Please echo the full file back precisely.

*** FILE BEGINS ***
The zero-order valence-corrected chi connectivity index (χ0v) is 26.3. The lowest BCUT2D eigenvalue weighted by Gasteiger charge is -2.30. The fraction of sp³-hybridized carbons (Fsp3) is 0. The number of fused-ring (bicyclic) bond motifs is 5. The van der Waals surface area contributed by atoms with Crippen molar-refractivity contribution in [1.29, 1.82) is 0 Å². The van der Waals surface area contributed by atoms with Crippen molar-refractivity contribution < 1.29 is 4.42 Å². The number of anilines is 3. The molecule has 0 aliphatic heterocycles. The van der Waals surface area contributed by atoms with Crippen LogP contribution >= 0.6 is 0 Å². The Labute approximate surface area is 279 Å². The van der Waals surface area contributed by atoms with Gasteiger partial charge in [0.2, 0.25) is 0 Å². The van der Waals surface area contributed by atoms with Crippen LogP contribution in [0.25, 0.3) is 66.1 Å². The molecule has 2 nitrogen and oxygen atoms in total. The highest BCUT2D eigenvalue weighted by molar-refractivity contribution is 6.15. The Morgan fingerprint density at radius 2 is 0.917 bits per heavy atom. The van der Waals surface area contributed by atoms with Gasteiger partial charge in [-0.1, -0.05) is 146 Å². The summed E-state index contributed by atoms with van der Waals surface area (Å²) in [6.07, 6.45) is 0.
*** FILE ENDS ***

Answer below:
The zero-order valence-corrected chi connectivity index (χ0v) is 26.3. The lowest BCUT2D eigenvalue weighted by Gasteiger charge is -2.30. The fraction of sp³-hybridized carbons (Fsp3) is 0. The number of fused-ring (bicyclic) bond motifs is 5. The van der Waals surface area contributed by atoms with Crippen molar-refractivity contribution in [1.29, 1.82) is 0 Å². The van der Waals surface area contributed by atoms with Crippen molar-refractivity contribution < 1.29 is 4.42 Å². The number of anilines is 3. The molecule has 0 aliphatic heterocycles. The van der Waals surface area contributed by atoms with Crippen LogP contribution >= 0.6 is 0 Å². The Labute approximate surface area is 279 Å². The van der Waals surface area contributed by atoms with Gasteiger partial charge in [0.2, 0.25) is 0 Å². The van der Waals surface area contributed by atoms with Crippen LogP contribution in [0.25, 0.3) is 66.1 Å². The molecule has 2 nitrogen and oxygen atoms in total. The highest BCUT2D eigenvalue weighted by molar-refractivity contribution is 6.15. The Morgan fingerprint density at radius 2 is 0.917 bits per heavy atom. The van der Waals surface area contributed by atoms with Gasteiger partial charge in [-0.1, -0.05) is 146 Å². The summed E-state index contributed by atoms with van der Waals surface area (Å²) in [6.07, 6.45) is 0.